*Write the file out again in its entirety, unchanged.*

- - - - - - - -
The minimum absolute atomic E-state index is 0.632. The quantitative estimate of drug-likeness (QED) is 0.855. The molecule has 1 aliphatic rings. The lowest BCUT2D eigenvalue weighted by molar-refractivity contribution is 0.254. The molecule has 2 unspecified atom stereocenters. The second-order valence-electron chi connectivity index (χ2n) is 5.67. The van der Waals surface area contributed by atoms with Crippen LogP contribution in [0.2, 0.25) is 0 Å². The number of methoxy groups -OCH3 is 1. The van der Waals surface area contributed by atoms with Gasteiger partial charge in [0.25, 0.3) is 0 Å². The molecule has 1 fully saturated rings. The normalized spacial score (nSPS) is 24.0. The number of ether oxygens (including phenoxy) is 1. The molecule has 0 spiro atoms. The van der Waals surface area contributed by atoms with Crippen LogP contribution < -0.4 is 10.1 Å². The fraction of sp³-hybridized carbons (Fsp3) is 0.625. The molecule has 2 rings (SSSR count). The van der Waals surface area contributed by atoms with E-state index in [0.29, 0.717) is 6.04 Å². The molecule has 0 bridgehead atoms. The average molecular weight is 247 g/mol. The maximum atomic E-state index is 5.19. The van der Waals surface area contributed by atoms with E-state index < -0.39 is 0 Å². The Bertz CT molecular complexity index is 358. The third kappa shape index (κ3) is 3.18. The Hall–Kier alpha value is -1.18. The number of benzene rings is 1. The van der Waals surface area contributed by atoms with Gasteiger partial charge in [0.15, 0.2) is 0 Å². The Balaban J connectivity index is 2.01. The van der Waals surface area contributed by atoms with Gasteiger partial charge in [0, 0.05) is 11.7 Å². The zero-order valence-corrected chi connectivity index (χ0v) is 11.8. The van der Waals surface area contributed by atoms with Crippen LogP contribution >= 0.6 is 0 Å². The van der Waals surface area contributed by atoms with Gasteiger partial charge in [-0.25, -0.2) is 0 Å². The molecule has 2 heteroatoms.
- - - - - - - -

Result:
The minimum absolute atomic E-state index is 0.632. The quantitative estimate of drug-likeness (QED) is 0.855. The molecule has 1 aliphatic rings. The lowest BCUT2D eigenvalue weighted by molar-refractivity contribution is 0.254. The molecule has 2 unspecified atom stereocenters. The second-order valence-electron chi connectivity index (χ2n) is 5.67. The van der Waals surface area contributed by atoms with Crippen LogP contribution in [0.2, 0.25) is 0 Å². The number of methoxy groups -OCH3 is 1. The van der Waals surface area contributed by atoms with Gasteiger partial charge in [0.25, 0.3) is 0 Å². The molecule has 1 fully saturated rings. The normalized spacial score (nSPS) is 24.0. The number of ether oxygens (including phenoxy) is 1. The molecule has 0 spiro atoms. The van der Waals surface area contributed by atoms with Crippen LogP contribution < -0.4 is 10.1 Å². The fraction of sp³-hybridized carbons (Fsp3) is 0.625. The molecule has 2 rings (SSSR count). The van der Waals surface area contributed by atoms with E-state index in [0.29, 0.717) is 6.04 Å². The molecule has 0 bridgehead atoms. The average molecular weight is 247 g/mol. The maximum atomic E-state index is 5.19. The van der Waals surface area contributed by atoms with E-state index < -0.39 is 0 Å². The Bertz CT molecular complexity index is 358. The third kappa shape index (κ3) is 3.18. The Hall–Kier alpha value is -1.18. The number of benzene rings is 1. The van der Waals surface area contributed by atoms with Gasteiger partial charge in [0.15, 0.2) is 0 Å². The Balaban J connectivity index is 2.01. The van der Waals surface area contributed by atoms with Gasteiger partial charge in [0, 0.05) is 11.7 Å². The zero-order valence-corrected chi connectivity index (χ0v) is 11.8. The van der Waals surface area contributed by atoms with Crippen LogP contribution >= 0.6 is 0 Å². The van der Waals surface area contributed by atoms with Gasteiger partial charge in [-0.25, -0.2) is 0 Å². The molecule has 2 heteroatoms.